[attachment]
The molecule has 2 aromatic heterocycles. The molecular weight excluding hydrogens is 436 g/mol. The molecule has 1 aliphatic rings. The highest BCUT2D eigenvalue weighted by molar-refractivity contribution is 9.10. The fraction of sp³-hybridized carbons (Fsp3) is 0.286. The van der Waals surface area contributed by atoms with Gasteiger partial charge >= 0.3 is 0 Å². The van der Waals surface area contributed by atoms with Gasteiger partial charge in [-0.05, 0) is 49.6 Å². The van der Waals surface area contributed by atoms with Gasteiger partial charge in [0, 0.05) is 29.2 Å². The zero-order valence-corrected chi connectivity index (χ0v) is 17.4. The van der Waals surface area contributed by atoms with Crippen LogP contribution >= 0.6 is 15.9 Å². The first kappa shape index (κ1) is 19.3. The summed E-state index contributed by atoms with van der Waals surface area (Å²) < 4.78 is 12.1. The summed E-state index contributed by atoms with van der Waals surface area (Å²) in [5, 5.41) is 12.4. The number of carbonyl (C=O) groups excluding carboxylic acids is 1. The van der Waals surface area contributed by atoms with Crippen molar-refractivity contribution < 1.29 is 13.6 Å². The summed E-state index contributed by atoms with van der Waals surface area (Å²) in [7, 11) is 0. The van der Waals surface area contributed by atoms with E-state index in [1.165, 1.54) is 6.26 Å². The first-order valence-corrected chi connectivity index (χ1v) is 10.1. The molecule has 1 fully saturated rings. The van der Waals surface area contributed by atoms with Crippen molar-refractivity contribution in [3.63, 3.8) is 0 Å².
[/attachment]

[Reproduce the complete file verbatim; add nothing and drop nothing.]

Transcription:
The molecule has 2 aromatic heterocycles. The molecular weight excluding hydrogens is 436 g/mol. The molecule has 1 aliphatic rings. The highest BCUT2D eigenvalue weighted by molar-refractivity contribution is 9.10. The fraction of sp³-hybridized carbons (Fsp3) is 0.286. The van der Waals surface area contributed by atoms with Gasteiger partial charge >= 0.3 is 0 Å². The van der Waals surface area contributed by atoms with Gasteiger partial charge in [-0.05, 0) is 49.6 Å². The van der Waals surface area contributed by atoms with Gasteiger partial charge in [0, 0.05) is 29.2 Å². The zero-order valence-corrected chi connectivity index (χ0v) is 17.4. The van der Waals surface area contributed by atoms with Crippen LogP contribution >= 0.6 is 15.9 Å². The first kappa shape index (κ1) is 19.3. The summed E-state index contributed by atoms with van der Waals surface area (Å²) < 4.78 is 12.1. The summed E-state index contributed by atoms with van der Waals surface area (Å²) in [5, 5.41) is 12.4. The number of carbonyl (C=O) groups excluding carboxylic acids is 1. The van der Waals surface area contributed by atoms with Crippen molar-refractivity contribution < 1.29 is 13.6 Å². The summed E-state index contributed by atoms with van der Waals surface area (Å²) in [7, 11) is 0. The van der Waals surface area contributed by atoms with E-state index in [1.165, 1.54) is 6.26 Å². The first-order valence-corrected chi connectivity index (χ1v) is 10.1. The molecule has 1 fully saturated rings. The van der Waals surface area contributed by atoms with Crippen molar-refractivity contribution in [3.63, 3.8) is 0 Å².